The rest of Chicago 13 had some great material, and with wonderful production from Phil Ramone, who also worked on Hot Streets with the band, the band couldn’t do any harm to their career. Chicago were worthy in 1978 and with “Alive Again” and “No Tell Lover”, they were alive and they returned. Songs like “Mama Take” (Cetera) and “Paradise Alley” (Lamm) showed that the group’s pop and jazz ways were as powerful as ever. Even saxophonists Walter Parazaider and Lee Loughnane even had a joint composition on the album with “Window Dreamin'”, so it seemed the group were spirited and ready to end the 1970’s on a high note.
HBO did run a Chicago concert special in support of Chicago 13 and it was the perfect way for listeners to hear the classics from the group, along with a string of songs from the new album. One of the performances was another song written by Seraphine and David Wolinski, who also co-wrote “Street Player”. “Aloha Mama” hit me because here I am as a kid in Honolulu hearing one of my favorite bands sing one of my words. The song was built on a very nice jazzy groove, with a rhythm that is very funky, what would be called the Purdie Shuffle., in honor of Bernard “Pretty” Purdie. You may recognize the drum rhythm from Steely Dan’s “Home At Last” or partly used in Toto’s “Rosanna”. The band were not only in jazz mode, but vocalist Cetera also put himself in jazz costume as well, crediting himself in the song as P.C. Moblee. The harmonies were perfect, the feel of the song was great, it had the right to be a hit had it been released as a single but that was not to be.
Even longtime Chicago percussionist Laudir de Oliveira had his own song on the album, when he wrote “Life Is What It Is” with Marcos Valle. These days, we would call this type of laid back groove “yacht rock”, complete with added percussion from legendary musician Airto Moreira. The song is smooth, funky, exotic, and perfect to hear in any occasion. You could pop this song in a mix of songs by The Doobie Brothers, Pablo Cruise, and Kenny Loggins and no one would have said a thing. Cetera takes the lead with Dacus handling a few background harmonies and again, this song could have gained some AOL airplay had it been pushed in the right way.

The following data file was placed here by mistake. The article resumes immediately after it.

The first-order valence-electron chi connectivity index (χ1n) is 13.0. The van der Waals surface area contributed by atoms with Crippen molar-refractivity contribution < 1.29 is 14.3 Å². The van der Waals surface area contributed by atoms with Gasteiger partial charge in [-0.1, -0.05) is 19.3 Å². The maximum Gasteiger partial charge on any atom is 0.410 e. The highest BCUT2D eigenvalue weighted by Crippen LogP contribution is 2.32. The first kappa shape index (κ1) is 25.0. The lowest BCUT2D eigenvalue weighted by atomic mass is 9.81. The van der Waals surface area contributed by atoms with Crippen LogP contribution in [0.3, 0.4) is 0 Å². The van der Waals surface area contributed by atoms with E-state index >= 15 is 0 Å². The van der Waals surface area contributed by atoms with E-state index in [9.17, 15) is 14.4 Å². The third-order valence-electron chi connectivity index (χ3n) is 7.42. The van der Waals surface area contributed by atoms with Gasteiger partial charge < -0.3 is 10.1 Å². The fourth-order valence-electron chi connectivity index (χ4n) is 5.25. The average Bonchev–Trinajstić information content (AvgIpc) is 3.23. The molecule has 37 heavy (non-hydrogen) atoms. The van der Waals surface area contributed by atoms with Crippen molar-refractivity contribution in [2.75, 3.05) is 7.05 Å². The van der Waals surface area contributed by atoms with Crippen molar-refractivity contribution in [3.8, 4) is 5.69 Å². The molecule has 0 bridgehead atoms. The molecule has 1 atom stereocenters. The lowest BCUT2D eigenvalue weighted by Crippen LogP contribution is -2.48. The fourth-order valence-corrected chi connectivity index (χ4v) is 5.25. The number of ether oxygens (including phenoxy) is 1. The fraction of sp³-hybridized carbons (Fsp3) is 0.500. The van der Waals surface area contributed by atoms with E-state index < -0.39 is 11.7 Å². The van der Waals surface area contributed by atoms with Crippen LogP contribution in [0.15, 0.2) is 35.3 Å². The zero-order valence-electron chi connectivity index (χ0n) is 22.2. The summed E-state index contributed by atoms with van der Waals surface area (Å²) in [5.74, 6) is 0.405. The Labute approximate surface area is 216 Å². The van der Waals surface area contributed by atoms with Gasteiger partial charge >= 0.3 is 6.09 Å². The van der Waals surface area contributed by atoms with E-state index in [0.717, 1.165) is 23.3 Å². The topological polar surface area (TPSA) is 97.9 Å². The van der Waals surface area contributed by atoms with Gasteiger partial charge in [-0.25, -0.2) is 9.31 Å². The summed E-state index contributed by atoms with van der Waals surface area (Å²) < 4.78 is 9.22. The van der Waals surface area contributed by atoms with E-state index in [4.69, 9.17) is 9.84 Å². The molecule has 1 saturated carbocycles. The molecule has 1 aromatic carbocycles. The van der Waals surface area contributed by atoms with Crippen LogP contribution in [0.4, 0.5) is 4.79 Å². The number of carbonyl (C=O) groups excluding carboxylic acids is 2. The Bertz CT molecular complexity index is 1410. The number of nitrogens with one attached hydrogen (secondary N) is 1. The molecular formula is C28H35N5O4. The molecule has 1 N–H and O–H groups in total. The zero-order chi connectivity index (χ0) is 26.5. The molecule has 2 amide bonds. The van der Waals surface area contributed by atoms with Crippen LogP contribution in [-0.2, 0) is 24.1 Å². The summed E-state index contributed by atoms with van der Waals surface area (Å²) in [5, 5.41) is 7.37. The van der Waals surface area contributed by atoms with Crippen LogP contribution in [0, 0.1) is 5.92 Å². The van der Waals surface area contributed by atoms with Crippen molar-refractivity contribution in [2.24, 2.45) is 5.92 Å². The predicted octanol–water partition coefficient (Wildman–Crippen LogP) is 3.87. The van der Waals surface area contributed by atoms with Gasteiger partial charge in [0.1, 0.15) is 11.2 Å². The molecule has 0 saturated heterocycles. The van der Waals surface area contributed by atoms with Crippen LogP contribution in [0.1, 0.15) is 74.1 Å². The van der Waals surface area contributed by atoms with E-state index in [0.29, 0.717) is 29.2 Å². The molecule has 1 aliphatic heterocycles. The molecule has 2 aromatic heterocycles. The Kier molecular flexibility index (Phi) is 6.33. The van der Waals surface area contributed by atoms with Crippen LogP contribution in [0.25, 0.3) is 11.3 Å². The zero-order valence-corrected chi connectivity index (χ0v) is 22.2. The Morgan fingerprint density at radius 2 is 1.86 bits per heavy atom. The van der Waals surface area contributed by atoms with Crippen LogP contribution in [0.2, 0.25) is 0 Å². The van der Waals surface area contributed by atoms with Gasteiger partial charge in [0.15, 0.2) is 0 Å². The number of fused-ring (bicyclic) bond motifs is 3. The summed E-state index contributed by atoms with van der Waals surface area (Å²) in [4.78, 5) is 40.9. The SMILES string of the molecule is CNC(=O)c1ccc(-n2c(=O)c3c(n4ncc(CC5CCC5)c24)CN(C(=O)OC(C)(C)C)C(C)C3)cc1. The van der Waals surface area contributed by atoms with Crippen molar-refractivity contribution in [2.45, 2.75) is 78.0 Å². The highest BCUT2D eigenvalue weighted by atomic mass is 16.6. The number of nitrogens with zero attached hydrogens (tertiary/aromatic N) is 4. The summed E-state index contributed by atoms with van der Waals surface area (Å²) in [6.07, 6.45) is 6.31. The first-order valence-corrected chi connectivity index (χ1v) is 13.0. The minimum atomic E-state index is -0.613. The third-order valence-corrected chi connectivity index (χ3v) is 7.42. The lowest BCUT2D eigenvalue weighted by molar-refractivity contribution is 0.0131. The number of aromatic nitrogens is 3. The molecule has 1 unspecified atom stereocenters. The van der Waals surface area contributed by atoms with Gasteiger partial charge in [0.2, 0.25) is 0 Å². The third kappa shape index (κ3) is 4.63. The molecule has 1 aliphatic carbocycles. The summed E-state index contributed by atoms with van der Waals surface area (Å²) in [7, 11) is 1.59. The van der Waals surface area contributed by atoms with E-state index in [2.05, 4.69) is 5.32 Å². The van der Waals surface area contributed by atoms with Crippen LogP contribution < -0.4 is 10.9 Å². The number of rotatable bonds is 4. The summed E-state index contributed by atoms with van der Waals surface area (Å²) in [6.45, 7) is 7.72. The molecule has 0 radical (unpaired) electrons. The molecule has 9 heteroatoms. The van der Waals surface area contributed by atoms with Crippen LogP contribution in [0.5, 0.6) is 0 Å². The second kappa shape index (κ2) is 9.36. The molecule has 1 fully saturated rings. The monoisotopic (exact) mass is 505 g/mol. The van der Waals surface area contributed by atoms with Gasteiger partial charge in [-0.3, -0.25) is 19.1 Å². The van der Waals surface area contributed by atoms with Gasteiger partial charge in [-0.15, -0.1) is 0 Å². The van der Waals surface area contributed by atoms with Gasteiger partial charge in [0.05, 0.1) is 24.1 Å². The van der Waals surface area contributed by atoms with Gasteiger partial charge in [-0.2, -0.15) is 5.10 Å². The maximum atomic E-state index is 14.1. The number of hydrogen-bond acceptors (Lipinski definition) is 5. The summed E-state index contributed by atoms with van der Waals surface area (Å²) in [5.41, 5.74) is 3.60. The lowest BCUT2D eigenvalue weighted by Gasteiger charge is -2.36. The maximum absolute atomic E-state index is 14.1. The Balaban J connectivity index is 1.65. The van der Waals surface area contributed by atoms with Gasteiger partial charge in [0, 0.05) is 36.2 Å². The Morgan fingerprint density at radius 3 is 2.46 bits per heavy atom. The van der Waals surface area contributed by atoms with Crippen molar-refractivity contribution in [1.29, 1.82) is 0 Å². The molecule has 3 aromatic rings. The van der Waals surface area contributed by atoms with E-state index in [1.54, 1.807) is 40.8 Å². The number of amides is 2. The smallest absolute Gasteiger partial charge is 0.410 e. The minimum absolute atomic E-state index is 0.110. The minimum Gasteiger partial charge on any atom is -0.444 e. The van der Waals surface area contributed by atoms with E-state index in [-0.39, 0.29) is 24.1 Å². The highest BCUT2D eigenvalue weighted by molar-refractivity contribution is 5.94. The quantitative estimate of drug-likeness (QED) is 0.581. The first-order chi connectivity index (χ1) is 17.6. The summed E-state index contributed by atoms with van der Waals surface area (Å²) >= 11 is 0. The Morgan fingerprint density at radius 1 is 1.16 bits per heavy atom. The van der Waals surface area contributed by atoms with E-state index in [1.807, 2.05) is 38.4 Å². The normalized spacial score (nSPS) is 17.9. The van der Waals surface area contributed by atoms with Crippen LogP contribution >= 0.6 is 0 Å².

Sadly, Chicago 13 ended up being bad luck for the group. Music was great, singing was great, songwriting was up to par, and people were fed up with Chicago’s magical power. They were the kings of pop radio of the mid to late 70’s, they had enough. When the group followed it up with Chicago XIV, which brought the group to legendary producer Tom Dowd, it faired worse and they eventually left Columbia Records and moved to a new label. This would eventually lead to a new hit era for Chicago in the decade, and a style of music that didn’t please the earlier fans. It didn’t matter. Pop fans loved the new material and were pleased by the outcome. Chicago stayed on the charts, they sold millions of records, and that was that, even as they too would also bring in new vocalists (keyboardists Jason Scheff and Bill Champlin, the latter a founding member of Sons Of Champlin). Cetera eventually left, and Chicago moved on. However, the group became unfashionable in the 90’s and sales for new music started to drop a bit. Looking back, Chicago 13 was not a massive failure by any means, for it allowed the group to have ten more years of pop chart success, which meant hits. Sure, Chicago fans changed during this time but the album is feared because of that disco beast known as “Street Player”. They looked at the shining light from the 13th floor on the illustrated building with the Chicago logo on the cover and said “I’m not going there. Leave me out of that building now.” Guaranteed, those who discovered the album and found a liking to it all wanted to be on that building, realizing that if you don’t believe in superstitions, you can go further in life. The music on Chicago 13 definitely, in the words of “Street Player”, made you move and made you groove. On vinyl, it’s fairly easy to find at thrift stores because those who bought it have tossed it out, and covers with cut-out marks are plentiful but if you must, don’t ignore it. Play it and hear it from a band who did their best to survive in the game and while the public discarded it, they also did so without listening. It’s your time to listen.